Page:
Solstice Special: How to boat all winter
Northeastern paddlers give advice on how to stay safe and have fun boating through the cold months.
Today is the first day of winter, and many paddlers in colder climates have already packed away their boats for the season. That’s too bad, because with a little gear and good planning, you can boat straight through the winter while having a great time and staying safe. We caught up with four paddlers in the blustery Northeast who have the right attitude, and these tips to keep you going strong through the winter.
1. “It’s better to stay warm on the river than to try and warm up later,” says Joey Tee of the BadNews BoatSquad in Massachusetts. Just like when hiking or skiing, wearing many layers is key. Start with a base layer of thermo skin (long johns) both pants and shirt. Cover that with heavy layers of fleece before jumping into the dry suit. As for the hands, Tee’s bet is to go with pogies. They keep hands warm generally down to 0 degrees and offer quick exit so the paddler is free to do rope safety when needed.
Tee’s winter trick: “I usually carry birch bark and a lighter in a dry box. It’s always good to have a fire if needed.”
2. “Combined water temperature, air temperature and paddler IQ should equal at least 100 before I’ll paddle in winter,” Jeff Swett, president of Merrimack Valley Paddlers, New Hampshire. Swett cautions against taking any unnecessary risks when paddling through the winter. Checking for strainers, paddling with friends, the usual safety plans that are important during the rest of the year could become crucial in winter. Also be knowledgeable of winter rescue and safety: what to do about hypothermia, etc.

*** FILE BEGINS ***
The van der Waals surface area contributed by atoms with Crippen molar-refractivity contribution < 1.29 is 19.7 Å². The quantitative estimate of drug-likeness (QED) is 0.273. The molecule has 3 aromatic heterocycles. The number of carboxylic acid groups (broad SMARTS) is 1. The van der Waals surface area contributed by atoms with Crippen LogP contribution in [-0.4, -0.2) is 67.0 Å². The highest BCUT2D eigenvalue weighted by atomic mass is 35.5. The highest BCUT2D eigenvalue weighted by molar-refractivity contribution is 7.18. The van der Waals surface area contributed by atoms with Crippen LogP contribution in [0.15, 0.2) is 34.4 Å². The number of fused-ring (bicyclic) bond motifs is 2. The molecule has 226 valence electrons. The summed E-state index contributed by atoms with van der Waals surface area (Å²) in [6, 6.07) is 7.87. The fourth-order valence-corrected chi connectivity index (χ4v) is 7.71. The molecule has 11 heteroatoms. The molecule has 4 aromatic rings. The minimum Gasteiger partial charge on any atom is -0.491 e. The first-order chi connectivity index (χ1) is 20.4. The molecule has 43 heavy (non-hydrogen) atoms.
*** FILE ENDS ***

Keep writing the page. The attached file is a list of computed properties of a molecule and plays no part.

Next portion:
Swett’s winter trick: “I always have a thermos of tea or cider either in the car for the takeout or in the kayak for longer paddles.”
3. “Winter is the time to train,” Jeremy Laucks, owner of Blackfly Canoes, New Hampshire. Winter is the season to step back a bit and stick to familiar water. It’s the perfect time to hone in eddy catching, ferrying, and stroke technique and skills. “I really look at winter paddling as staying in shape to be ready for when the snow melts in the spring,” Laucks says.
Laucks’ winter trick: The final crucial piece of gear is a good neoprene hood. I’ve got one I made out of an old sprayskirt, though the dive hoods work well too.”
4. “Look out for ice,” – David Brucas, whitewater trip leader for Appalachian Mountain Club, New York. In the winter, ice can add danger to otherwise easy rivers by acting as a strainer or undercut. Ice along the banks can also make putting on or getting off the river a little precarious. Before hitting the river, scout as much as possible for ice shelves, especially in eddies along the banks that force you to look elsewhere when catching them.
Brucas’ winter paddling trick: “I keep chemical heaters (reusable sodium acetate liquid packs) in the truck for hypothermia victims. Trigger them on, then stick them under their armpits. Also have a few big ones for the seat and back.”
The coming of winter does not have to mean the end of boating. Rather, knowing how to prepare for winter paddling can offer boaters a new way to experience the rivers they love the rest of the year.